ClassicsOnline Home » RIMSKY-KORSAKOV, N.A.: Snow Maiden Suite (The) / Sadko, Musical Picture / Mlada Suite / The Golden Cockerel Suite (Seattle Symphony, Schwarz)
Rimsky-Korsakov’s orchestral genius shines through in his colourful operatic suites, and that from his final opera Le Coq d’or is richly dramatic and expressive. The complicated folk-based story of the Snow Maiden is simplified into four enchanting movements, and that of Sadko into a single, radiantly descriptive tone-poem. The thrilling legend of Mlada is represented by vivid dances and a final Cortège. Gerard Schwarz’s recording of Rimsky-Korsakov’s Sheherazade (8.572693) with the Seattle Symphony was described as ‘absolutely terrific’. (ClassicsToday.com)
By Em Marshall-Luck
Nikolay Andreyevich Rimsky-Korsakov (1844–1908)
The Snow Maiden • Sadko • Mlada • Le Coq d’or (Orchestral Suites)
Russian cultural nationalism in the nineteenth century had its musical reflection first in the work of Glinka and then in that of a group of five composers, Vladimir Stasov’s Mighty Handful, dominated by Balakirev. The group included César Cui, a professor of military fortification, the young guards officer Mussorgsky, Borodin, a professor of chemistry, and a young naval officer, Rimsky-Korsakov. Born in 1844, this last had followed his childhood ambition and family tradition by entering the naval college in 1856. He had shown an early interest and ability in music, and these he was able to further during his naval career, which lasted until his resignation from the service in 1872. Thereafter he spent a dozen years as Inspector of Naval Bands, a civilian position specially created for him, through the influence of his family, and only abolished in 1884. This led him to develop a particular interest in instrumentation, an aspect of music that had fascinated him since his first experience of opera, Flotow’s Indra, which he had seen in St Petersburg in 1857.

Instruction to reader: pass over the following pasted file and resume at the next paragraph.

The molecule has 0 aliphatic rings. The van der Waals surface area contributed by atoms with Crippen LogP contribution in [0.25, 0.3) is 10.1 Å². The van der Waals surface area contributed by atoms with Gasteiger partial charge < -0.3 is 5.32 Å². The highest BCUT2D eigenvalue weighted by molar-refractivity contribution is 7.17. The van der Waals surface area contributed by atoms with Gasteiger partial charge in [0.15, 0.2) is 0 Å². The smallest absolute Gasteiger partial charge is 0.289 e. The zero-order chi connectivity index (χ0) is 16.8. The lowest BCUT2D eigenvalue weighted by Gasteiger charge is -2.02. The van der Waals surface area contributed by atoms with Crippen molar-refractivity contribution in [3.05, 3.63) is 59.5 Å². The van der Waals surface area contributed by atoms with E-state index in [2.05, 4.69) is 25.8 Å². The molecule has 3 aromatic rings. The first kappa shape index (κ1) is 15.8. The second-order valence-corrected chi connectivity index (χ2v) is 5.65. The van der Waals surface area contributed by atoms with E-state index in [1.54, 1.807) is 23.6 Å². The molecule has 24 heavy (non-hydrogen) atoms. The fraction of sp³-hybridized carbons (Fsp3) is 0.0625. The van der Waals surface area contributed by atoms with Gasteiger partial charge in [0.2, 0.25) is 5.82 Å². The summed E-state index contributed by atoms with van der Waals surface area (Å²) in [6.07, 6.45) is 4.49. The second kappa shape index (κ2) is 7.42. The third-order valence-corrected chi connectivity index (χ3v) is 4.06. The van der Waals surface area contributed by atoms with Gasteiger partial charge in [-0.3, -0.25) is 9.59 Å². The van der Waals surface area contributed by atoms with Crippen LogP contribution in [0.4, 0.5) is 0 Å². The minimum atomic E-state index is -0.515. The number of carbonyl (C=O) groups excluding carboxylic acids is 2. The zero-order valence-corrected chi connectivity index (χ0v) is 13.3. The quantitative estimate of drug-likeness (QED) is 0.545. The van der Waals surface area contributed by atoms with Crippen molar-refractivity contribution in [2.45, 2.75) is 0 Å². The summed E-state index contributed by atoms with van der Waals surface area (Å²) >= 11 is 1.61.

Rimsky-Korsakov’s first meeting with Balakirev, Cui and Mussorgsky had been in 1861. A tour of naval duty abroad, during which he wrote his first symphony, was followed, on his return, by a performance of the work in 1865 under the direction of Balakirev. Relations with the latter cooled over the years and Rimsky-Korsakov turned to a new circle of musicians assembled by Belyayev, whose musical Friday evenings rivalled the Tuesday evenings over which Balakirev had presided. Belyayev, moreover, was able to offer younger musicians practical support and established a publishing-house for their benefit. Of the original group of five, Mussorgsky died in 1881 and Borodin in 1887, and Rimsky-Korsakov was left to undertake the revision, completion and publication of much that they had left unfinished. His later years were not without their troubles. In the 1890s he suffered from bouts of depression and there was a breach with the Imperial Theatres when approval was not given to various new operas. In 1905 he was involved in support of the student unrest at the St Petersburg Conservatory, where he had taught since 1871 and from which he was now dismissed, to be reinstated under the more liberal policies that followed the disturbances. Political trouble occurred again when his last opera, The Golden Cockerel (Le Coq d’or), was refused approval by the censors, who saw in it an attack on the régime. Rimsky-Korsakov died in 1908.
The opera The Snow Maiden (Snegurochka) is based on a play by Ostrovsky, itself following a Russian folktale. Rimsky-Korsakov was fascinated by this vision of ancient Russian paganism and began work on the music during the summer of 1880, which he and his wife spent in a comfortable rented country-house at Stelovo, completing a rough draft of the score by August, after a mere three months. The orchestration was made during the following months in St Petersburg, where it was first performed a year later, on 10 February 1882.
The Snow Maiden, daughter of Spring and Winter, is safe from the power of the sun, her father’s old enemy, as long as she lives without love. With snow running in her veins, this is not difficult, until her proud mother endows her with more nearly mortal characteristics. She chooses to live a mortal life and a merchant, Mizgir, falls in love with her, abandoning his own beloved. When the Snow Maiden returns his love, she falls victim to the sun, and Mizgir kills himself. In the music Rimsky-Korsakov draws widely on Russian folk-song, as, for example, in the Dance of the Birds in the Prologue. The suite includes a processional for the fairy-tale Tsar Byeryendyey and a dance of the clowns for his entertainment.